I’ve learned to expect the unexpected – but not this

29th January 2016 at 00:00

The word sabotage, perhaps apocryphally, is derived from the practice of 19th-century industrial insurgents in the Netherlands who would drop their clogs (“sabots”) deliberately into their own factory machines (source: Star Trek VI).

I had space to ponder this today as an agitated can of pop exploded inside my school satchel and turned a good leather bag into a bladder. Swimming in the froth and the NutraSweet was a phone charger, a fruit stew, a cornucopia of lidless pens and every page of photocopying I needed for five lessons solid. (Somewhere, tech zealots are chuckling at my Dickensian approach to resources; the tsunami also claimed my iPad). This, five minutes before curtain-up. It’s fair to say that my mindset was less than growthy.

It’s striking how little things can transform an engine into an angry paperweight of chaos. All it takes is one razor blade and suddenly the water slide isn’t as much fun as it used to be. I turned up for the interview lesson for my first school job confident that every classroom had a projector, as the receptionist has assured me the week before. I can only assume the switchboard patched me through to the Marx Brothers, because when I walked in on 9F the room was as barren of tech as Gandhi’s larder.

I threw smoke in their eyes with worksheets I’d prepared as an option if they finished earlier and a few trust games that I pinched from a corporate weekend away. I dodged that bullet by millimetres.

As the old poem goes:

For want of a nail a shoe was lost

For want of a shoe the horse was lost

For want of a horse the rider was lost

For want of a rider the battle

was lost

For want of a battle the kingdom

was lost

And all for the want of a

horseshoe nail

We are surrounded by nails in teaching – so many things we count on to be there, invisibly, unconsciously, below our radar until one day they break, or they don’t show up, or you forget that you need them. That’s the nature of working inside the organic machinery of school bureaucracy, where every cell is part of an organ, and every organ is essential to the school body. Lose a cleaner and the bogs back up; drop a librarian and suddenly room booking falls apart, homework clubs dissolve.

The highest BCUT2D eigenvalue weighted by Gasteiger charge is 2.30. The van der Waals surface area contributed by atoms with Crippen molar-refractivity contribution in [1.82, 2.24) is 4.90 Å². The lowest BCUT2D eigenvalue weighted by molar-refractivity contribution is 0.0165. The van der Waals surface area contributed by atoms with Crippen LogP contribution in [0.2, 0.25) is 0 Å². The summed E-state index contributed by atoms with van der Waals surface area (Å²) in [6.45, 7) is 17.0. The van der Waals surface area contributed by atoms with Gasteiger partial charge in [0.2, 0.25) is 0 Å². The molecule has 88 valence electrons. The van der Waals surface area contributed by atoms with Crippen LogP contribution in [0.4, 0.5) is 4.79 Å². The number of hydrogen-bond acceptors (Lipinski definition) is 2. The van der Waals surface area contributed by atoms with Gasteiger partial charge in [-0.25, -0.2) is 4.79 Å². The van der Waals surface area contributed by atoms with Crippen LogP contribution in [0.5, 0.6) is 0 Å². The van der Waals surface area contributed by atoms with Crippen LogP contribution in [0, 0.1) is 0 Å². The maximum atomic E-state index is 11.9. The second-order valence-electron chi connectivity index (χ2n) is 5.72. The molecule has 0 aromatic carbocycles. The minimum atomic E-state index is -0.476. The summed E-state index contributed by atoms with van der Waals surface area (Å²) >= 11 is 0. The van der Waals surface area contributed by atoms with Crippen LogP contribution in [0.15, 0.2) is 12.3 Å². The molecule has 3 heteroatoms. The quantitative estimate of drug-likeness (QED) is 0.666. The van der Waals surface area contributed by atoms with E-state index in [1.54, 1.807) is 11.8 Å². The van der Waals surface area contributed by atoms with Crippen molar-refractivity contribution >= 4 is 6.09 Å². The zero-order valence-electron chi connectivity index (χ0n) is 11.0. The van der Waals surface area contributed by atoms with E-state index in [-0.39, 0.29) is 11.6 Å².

Some people are planners; they terrify me. Others are more like me; I build my house from straw and sticks and just hope the wolf of fate isn’t doing a learning walk. I snag myself on more nails than most, I suspect. If you’re lucky, you get a mix of both in every department and school – if you’ve ever covered a lesson at the last minute you’ll know immediately the signs of a department run by people who look out for nails. They’re the ones with prepared lessons for the cowboys or the transients who need only stretch their hand out to collect.

The 1998 film Sliding Doors demonstrated how different a single timestream could be if one small detail differed – in that case, catching a train or not. Here’s a secret I’ve learned after years on the job: problems never go away, but you start to see patterns; they repeat. Eventually you get a feel for the where the nails are, and a sense – if you’re smart – to bring a needle and thread into school.

Even so, there still might be a Coca-Cola grenade in your rucksack.

“Was that meant to happen, Sir?” said the first pupil to come across me.

Tom Bennett is a secondary teacher in East London, director of the ResearchED conference and the government’s school behaviour expert @tombennett71

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